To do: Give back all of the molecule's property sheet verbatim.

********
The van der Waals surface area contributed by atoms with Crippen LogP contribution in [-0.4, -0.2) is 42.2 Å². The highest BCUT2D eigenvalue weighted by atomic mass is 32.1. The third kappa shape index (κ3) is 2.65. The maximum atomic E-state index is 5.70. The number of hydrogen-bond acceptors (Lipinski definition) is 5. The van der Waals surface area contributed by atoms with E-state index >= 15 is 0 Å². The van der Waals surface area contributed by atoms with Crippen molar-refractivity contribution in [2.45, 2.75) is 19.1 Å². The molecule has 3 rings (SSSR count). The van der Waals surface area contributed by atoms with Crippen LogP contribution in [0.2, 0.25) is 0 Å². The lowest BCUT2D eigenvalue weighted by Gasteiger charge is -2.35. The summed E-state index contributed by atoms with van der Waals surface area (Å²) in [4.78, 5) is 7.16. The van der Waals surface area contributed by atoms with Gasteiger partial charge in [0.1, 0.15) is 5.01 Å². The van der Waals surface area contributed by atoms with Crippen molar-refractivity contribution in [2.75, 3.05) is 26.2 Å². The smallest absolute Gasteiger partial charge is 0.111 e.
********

The van der Waals surface area contributed by atoms with Crippen LogP contribution in [-0.4, -0.2) is 42.2 Å². The highest BCUT2D eigenvalue weighted by atomic mass is 32.1. The third kappa shape index (κ3) is 2.65. The maximum atomic E-state index is 5.70. The number of hydrogen-bond acceptors (Lipinski definition) is 5. The van der Waals surface area contributed by atoms with E-state index >= 15 is 0 Å². The van der Waals surface area contributed by atoms with Crippen molar-refractivity contribution in [2.45, 2.75) is 19.1 Å². The molecule has 3 rings (SSSR count). The van der Waals surface area contributed by atoms with Crippen LogP contribution in [0.2, 0.25) is 0 Å². The lowest BCUT2D eigenvalue weighted by Gasteiger charge is -2.35. The summed E-state index contributed by atoms with van der Waals surface area (Å²) in [4.78, 5) is 7.16. The van der Waals surface area contributed by atoms with Gasteiger partial charge in [0.1, 0.15) is 5.01 Å². The van der Waals surface area contributed by atoms with Crippen molar-refractivity contribution in [2.75, 3.05) is 26.2 Å². The smallest absolute Gasteiger partial charge is 0.111 e.